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Gold moved slightly higher on Tuesday, supported by uncertainties surrounding U.S.-China trade relations ahead of President Donald Trump's State of the Union address to the Congress, while a firmer dollar and rising global stock markets capped gains.
Spot gold edged up 0.21 percent to $1,314.47 per ounce by 1:52 p.m. EST after hitting its weakest since Jan. 29 at $1,308.20 in the previous session.
U.S. gold futures settled $0.10 lower at $1,319.20 an ounce.
"We have the State of the Union address and we are still waiting for more hard data on trade talks," said David Meger, director of metals trading at High Ridge Futures.
"There are still political concerns which remain and that probably adds to support for gold, along with the dovish U.S. Federal Reserve."
Gold last week rose to its highest since late April at $1,326.30, after the U.S. central bank kept interest rates steady and said it would be patient on further hikes amid a cloudy outlook for the economy due to global growth concerns and the U.S.-China trade dispute.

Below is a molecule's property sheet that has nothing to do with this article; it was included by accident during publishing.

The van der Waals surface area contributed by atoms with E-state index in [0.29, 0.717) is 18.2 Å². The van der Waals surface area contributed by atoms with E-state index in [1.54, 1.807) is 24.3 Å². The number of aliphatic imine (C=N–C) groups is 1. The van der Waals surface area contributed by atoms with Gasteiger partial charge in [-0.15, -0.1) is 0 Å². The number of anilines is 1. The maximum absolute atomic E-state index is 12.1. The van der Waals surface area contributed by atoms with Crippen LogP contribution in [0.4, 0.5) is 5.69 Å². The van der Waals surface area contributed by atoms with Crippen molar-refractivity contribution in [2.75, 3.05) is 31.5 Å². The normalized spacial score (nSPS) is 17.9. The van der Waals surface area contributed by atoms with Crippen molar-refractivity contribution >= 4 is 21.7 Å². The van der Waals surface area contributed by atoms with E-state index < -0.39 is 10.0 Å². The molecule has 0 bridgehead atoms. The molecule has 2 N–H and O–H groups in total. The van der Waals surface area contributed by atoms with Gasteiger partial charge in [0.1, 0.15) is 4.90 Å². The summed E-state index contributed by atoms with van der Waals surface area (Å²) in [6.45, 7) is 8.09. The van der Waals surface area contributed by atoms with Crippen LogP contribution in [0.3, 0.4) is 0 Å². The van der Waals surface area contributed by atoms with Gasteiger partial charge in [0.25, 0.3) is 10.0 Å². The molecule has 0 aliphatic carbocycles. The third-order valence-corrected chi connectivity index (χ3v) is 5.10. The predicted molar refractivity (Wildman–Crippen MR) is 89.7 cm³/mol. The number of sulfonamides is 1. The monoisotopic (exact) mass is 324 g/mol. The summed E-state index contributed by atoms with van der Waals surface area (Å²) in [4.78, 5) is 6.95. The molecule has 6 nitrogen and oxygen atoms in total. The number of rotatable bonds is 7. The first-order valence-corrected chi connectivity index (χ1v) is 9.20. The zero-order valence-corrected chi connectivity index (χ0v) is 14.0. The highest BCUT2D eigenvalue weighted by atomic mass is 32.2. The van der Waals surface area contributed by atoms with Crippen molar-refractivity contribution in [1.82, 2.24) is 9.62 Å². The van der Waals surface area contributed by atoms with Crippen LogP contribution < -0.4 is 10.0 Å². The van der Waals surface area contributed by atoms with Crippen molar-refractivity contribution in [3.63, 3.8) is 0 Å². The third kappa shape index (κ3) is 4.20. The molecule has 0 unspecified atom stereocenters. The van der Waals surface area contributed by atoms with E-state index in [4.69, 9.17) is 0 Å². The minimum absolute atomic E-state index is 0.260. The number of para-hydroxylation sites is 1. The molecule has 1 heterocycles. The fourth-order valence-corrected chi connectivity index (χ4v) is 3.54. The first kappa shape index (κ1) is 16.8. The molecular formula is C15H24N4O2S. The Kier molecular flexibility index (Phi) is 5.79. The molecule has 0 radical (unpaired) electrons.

Solid U.S. jobs data since then, however, has allayed concerns of an immediate slowdown in the U.S. economy.
The central bank may need to raise U.S. interest rates a bit further if the economy does well, Cleveland Fed President Loretta Mester said on Monday.
Gold tends to fall out of favor when interest rates rise.
World stock markets extended their robust start to the year, making non-yielding bullion a less-attractive investment, while the dollar, which is at a more than one-week high, was on course for a fourth straight session of gains.
Investors are awaiting Trump's address due at 9 p.m. EST on Tuesday for some clarity on U.S.-China trade relations and a political logjam over the construction of a wall along the country's border with neighboring Mexico.
On the technical front, Monday's dip to a near one-week low reflected that some investors are "coming into the (gold) market now before it takes off any higher," said Michael Matousek, head trader at U.S. Global Investors.
The overall outlook for bullion remains positive, analysts said.
"Further market turbulence and confrontational politics could keep gold in investors' sights," Heraeus Precious Metals said in a client note.
"Gold is expected to trade in a range between $1,225/oz and $1,450/oz, with the outlook broadly for further upside, though no doubt with some pull-backs along the way," it said.
Among other precious metals, palladium gained about 1 percent to $1,378 per ounce.